The pictures make obvious that the stadium construction is moving rapidly. While there must have been recent weather delays, work continues apace and the heart of the outfield stands, along with the entrance ramp have become easy to spot. I’m not the most gifted person at visualizing construction before it happens, and I know I’m not alone. I heard more than a few people say that it just didn’t seem like a big enough spot for a stadium. Now it’s easier to picture.
The biggest recent news is twofold. Most importantly, the stadium construction is on schedule, with plans to pitch the first baseball in the spring of 2025. What seemed so distant when announced, now approaches rapidly. The other piece of news is the restoration of the Tennessee-shaped scoreboard. Originally included in the project, it was cut in a cost-saving measure. Apparently, the removal lingered in Mr. Boyd’s mind an he determined it must be included. He will personally foot the $1.6 million for the state-of-the-art and one-of-a-kind display.
As I photographed the site, another piece of the puzzle fell into place. I’d wondered why the construction on the residential and commercial buildings hadn’t begun. It was originally announced as being planned for simultaneous construction. Then I spotted the trailer with the “Beauford Delaney Building” stamped on the side and looked just behind it where an obvious footprint of the building is visible. I’d not been able to make the distinction before. I presume some of the construction on the far side of the stadium from my vantage is the other building. I’ll try to get a closer look at that, next time.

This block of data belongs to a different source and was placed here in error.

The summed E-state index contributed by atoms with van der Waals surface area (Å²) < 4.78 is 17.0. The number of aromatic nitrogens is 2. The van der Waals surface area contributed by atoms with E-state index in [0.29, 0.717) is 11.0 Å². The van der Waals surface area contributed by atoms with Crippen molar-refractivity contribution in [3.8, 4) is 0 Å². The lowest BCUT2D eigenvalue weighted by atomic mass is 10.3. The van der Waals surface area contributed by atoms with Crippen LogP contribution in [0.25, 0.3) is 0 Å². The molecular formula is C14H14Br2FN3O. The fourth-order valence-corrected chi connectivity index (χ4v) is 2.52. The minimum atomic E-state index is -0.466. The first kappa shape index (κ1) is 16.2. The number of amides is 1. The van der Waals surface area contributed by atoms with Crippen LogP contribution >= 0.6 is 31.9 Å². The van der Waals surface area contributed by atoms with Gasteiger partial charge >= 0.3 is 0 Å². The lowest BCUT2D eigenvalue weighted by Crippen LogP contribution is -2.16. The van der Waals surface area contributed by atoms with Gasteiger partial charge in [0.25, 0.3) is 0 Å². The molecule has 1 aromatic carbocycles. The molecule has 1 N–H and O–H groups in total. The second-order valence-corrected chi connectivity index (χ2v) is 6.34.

Denark Construction is completing the project and the website includes quite a bit of information regarding the stadium, as well as a great aerial shot. They also have a live cam (which wasn’t working when I logged on). I did find the video below that is from that live cam of a time lapse, mostly of the site preparation. Hopefully that will be updated with a time lapse of the construction (which is what they’d planned).
I also wrote recently about a planned demolition for a garage on State, backing up to the 100 block. The roof of the aging structure, as well as the walls threatened collapse and rather than attempt a risky repair, the owners opted to demolish the roof and walls, leaving a surface parking lot. They did not waste time. Less than a month after the article, the garage is gone, save for some half walls that will remain. The next step is striping for parking spaces. The owners indicated that when conditions are right, the spot will likely be the site of a new development.
Tomorrow we’ll check out several other construction or demolition sites around the city and look at the most recent photographs.